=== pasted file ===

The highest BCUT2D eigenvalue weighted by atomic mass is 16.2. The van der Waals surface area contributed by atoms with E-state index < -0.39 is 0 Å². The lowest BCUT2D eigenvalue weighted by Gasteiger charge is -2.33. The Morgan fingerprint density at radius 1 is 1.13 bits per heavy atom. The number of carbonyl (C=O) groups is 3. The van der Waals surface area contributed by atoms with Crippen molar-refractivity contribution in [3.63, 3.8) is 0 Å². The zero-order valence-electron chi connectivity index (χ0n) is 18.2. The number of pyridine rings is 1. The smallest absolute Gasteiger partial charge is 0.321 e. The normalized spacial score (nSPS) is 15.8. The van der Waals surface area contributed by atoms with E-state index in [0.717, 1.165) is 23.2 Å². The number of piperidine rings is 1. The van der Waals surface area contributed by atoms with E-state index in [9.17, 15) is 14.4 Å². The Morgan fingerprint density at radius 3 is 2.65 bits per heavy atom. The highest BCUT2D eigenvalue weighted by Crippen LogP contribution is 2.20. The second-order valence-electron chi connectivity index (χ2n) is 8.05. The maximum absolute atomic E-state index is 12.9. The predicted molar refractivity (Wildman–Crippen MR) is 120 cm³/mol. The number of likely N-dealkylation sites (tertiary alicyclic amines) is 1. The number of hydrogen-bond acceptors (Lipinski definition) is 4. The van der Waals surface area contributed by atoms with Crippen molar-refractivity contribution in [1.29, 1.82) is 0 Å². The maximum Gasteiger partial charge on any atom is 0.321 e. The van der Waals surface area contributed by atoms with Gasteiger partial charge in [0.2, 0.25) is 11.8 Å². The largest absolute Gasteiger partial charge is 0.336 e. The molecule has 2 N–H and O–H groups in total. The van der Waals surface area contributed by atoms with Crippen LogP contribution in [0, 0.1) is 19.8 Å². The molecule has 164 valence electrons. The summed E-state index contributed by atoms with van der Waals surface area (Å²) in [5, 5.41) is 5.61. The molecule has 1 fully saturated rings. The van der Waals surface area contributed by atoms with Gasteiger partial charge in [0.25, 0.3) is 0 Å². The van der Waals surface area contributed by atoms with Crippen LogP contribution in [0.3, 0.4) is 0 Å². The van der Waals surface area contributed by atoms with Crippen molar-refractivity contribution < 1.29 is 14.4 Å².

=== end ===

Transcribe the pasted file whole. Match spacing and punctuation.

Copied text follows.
The highest BCUT2D eigenvalue weighted by atomic mass is 16.2. The van der Waals surface area contributed by atoms with E-state index < -0.39 is 0 Å². The lowest BCUT2D eigenvalue weighted by Gasteiger charge is -2.33. The Morgan fingerprint density at radius 1 is 1.13 bits per heavy atom. The number of carbonyl (C=O) groups is 3. The van der Waals surface area contributed by atoms with Crippen molar-refractivity contribution in [3.63, 3.8) is 0 Å². The zero-order valence-electron chi connectivity index (χ0n) is 18.2. The number of pyridine rings is 1. The smallest absolute Gasteiger partial charge is 0.321 e. The normalized spacial score (nSPS) is 15.8. The van der Waals surface area contributed by atoms with E-state index in [0.717, 1.165) is 23.2 Å². The number of piperidine rings is 1. The van der Waals surface area contributed by atoms with E-state index in [9.17, 15) is 14.4 Å². The Morgan fingerprint density at radius 3 is 2.65 bits per heavy atom. The highest BCUT2D eigenvalue weighted by Crippen LogP contribution is 2.20. The second-order valence-electron chi connectivity index (χ2n) is 8.05. The maximum absolute atomic E-state index is 12.9. The predicted molar refractivity (Wildman–Crippen MR) is 120 cm³/mol. The number of likely N-dealkylation sites (tertiary alicyclic amines) is 1. The number of hydrogen-bond acceptors (Lipinski definition) is 4. The van der Waals surface area contributed by atoms with Crippen molar-refractivity contribution in [1.29, 1.82) is 0 Å². The maximum Gasteiger partial charge on any atom is 0.321 e. The van der Waals surface area contributed by atoms with Gasteiger partial charge in [0.2, 0.25) is 11.8 Å². The largest absolute Gasteiger partial charge is 0.336 e. The molecule has 2 N–H and O–H groups in total. The van der Waals surface area contributed by atoms with Crippen LogP contribution in [0, 0.1) is 19.8 Å². The molecule has 164 valence electrons. The summed E-state index contributed by atoms with van der Waals surface area (Å²) in [5, 5.41) is 5.61. The molecule has 1 fully saturated rings. The van der Waals surface area contributed by atoms with Gasteiger partial charge in [0.25, 0.3) is 0 Å². The van der Waals surface area contributed by atoms with Crippen LogP contribution in [0.3, 0.4) is 0 Å². The van der Waals surface area contributed by atoms with Crippen molar-refractivity contribution < 1.29 is 14.4 Å².